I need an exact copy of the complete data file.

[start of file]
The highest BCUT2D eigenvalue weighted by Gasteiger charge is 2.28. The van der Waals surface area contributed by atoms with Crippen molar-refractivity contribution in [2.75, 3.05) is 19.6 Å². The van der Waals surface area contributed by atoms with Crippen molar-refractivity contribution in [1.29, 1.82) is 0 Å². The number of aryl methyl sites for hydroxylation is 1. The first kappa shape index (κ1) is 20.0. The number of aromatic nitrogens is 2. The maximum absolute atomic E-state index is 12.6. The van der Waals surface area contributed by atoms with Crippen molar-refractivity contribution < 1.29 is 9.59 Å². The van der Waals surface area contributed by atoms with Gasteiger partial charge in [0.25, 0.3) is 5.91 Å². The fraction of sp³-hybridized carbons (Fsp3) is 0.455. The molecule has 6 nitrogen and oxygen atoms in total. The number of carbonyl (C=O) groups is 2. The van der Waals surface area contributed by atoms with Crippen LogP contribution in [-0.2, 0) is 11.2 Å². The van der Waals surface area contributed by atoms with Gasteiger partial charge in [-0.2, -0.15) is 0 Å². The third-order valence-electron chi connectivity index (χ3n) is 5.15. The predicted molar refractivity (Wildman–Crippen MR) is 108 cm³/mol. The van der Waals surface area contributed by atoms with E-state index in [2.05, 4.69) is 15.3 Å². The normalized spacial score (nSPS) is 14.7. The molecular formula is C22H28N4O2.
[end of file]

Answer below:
The highest BCUT2D eigenvalue weighted by Gasteiger charge is 2.28. The van der Waals surface area contributed by atoms with Crippen molar-refractivity contribution in [2.75, 3.05) is 19.6 Å². The van der Waals surface area contributed by atoms with Crippen molar-refractivity contribution in [1.29, 1.82) is 0 Å². The number of aryl methyl sites for hydroxylation is 1. The first kappa shape index (κ1) is 20.0. The number of aromatic nitrogens is 2. The maximum absolute atomic E-state index is 12.6. The van der Waals surface area contributed by atoms with Crippen molar-refractivity contribution < 1.29 is 9.59 Å². The van der Waals surface area contributed by atoms with Gasteiger partial charge in [0.25, 0.3) is 5.91 Å². The fraction of sp³-hybridized carbons (Fsp3) is 0.455. The molecule has 6 nitrogen and oxygen atoms in total. The number of carbonyl (C=O) groups is 2. The van der Waals surface area contributed by atoms with Crippen LogP contribution in [-0.2, 0) is 11.2 Å². The van der Waals surface area contributed by atoms with Gasteiger partial charge in [-0.2, -0.15) is 0 Å². The third-order valence-electron chi connectivity index (χ3n) is 5.15. The predicted molar refractivity (Wildman–Crippen MR) is 108 cm³/mol. The van der Waals surface area contributed by atoms with E-state index in [2.05, 4.69) is 15.3 Å². The normalized spacial score (nSPS) is 14.7. The molecular formula is C22H28N4O2.